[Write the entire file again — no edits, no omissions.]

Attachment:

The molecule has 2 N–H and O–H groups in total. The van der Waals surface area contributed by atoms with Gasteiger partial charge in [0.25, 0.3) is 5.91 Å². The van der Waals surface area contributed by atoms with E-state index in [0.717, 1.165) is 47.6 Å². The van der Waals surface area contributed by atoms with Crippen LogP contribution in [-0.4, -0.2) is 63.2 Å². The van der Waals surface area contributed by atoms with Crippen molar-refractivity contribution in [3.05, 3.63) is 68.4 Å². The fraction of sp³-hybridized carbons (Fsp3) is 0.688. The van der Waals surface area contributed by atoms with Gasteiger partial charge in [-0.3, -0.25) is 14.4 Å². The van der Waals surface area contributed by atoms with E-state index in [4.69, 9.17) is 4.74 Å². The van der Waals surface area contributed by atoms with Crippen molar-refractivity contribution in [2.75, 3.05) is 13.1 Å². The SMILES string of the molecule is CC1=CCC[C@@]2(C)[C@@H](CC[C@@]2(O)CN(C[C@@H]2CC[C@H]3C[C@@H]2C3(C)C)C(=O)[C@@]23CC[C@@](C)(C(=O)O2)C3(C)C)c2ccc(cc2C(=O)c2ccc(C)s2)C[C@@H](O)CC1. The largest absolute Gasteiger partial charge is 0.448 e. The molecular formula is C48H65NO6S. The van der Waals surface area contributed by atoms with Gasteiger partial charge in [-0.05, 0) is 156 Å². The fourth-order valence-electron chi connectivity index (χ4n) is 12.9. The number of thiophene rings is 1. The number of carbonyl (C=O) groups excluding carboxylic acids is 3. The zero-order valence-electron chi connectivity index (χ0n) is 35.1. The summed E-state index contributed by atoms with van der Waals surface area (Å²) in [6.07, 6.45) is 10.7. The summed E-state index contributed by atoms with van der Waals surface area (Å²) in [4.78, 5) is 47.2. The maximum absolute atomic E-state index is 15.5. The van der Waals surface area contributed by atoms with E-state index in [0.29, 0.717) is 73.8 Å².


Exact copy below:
The molecule has 2 N–H and O–H groups in total. The van der Waals surface area contributed by atoms with Gasteiger partial charge in [0.25, 0.3) is 5.91 Å². The van der Waals surface area contributed by atoms with E-state index in [0.717, 1.165) is 47.6 Å². The van der Waals surface area contributed by atoms with Crippen LogP contribution in [-0.4, -0.2) is 63.2 Å². The van der Waals surface area contributed by atoms with Crippen molar-refractivity contribution in [3.05, 3.63) is 68.4 Å². The fraction of sp³-hybridized carbons (Fsp3) is 0.688. The van der Waals surface area contributed by atoms with Gasteiger partial charge in [-0.3, -0.25) is 14.4 Å². The van der Waals surface area contributed by atoms with E-state index in [4.69, 9.17) is 4.74 Å². The van der Waals surface area contributed by atoms with Crippen molar-refractivity contribution in [2.75, 3.05) is 13.1 Å². The SMILES string of the molecule is CC1=CCC[C@@]2(C)[C@@H](CC[C@@]2(O)CN(C[C@@H]2CC[C@H]3C[C@@H]2C3(C)C)C(=O)[C@@]23CC[C@@](C)(C(=O)O2)C3(C)C)c2ccc(cc2C(=O)c2ccc(C)s2)C[C@@H](O)CC1. The largest absolute Gasteiger partial charge is 0.448 e. The molecular formula is C48H65NO6S. The van der Waals surface area contributed by atoms with Gasteiger partial charge in [-0.05, 0) is 156 Å². The fourth-order valence-electron chi connectivity index (χ4n) is 12.9. The number of thiophene rings is 1. The number of carbonyl (C=O) groups excluding carboxylic acids is 3. The zero-order valence-electron chi connectivity index (χ0n) is 35.1. The summed E-state index contributed by atoms with van der Waals surface area (Å²) in [6.07, 6.45) is 10.7. The summed E-state index contributed by atoms with van der Waals surface area (Å²) in [4.78, 5) is 47.2. The maximum absolute atomic E-state index is 15.5. The van der Waals surface area contributed by atoms with E-state index in [0.29, 0.717) is 73.8 Å².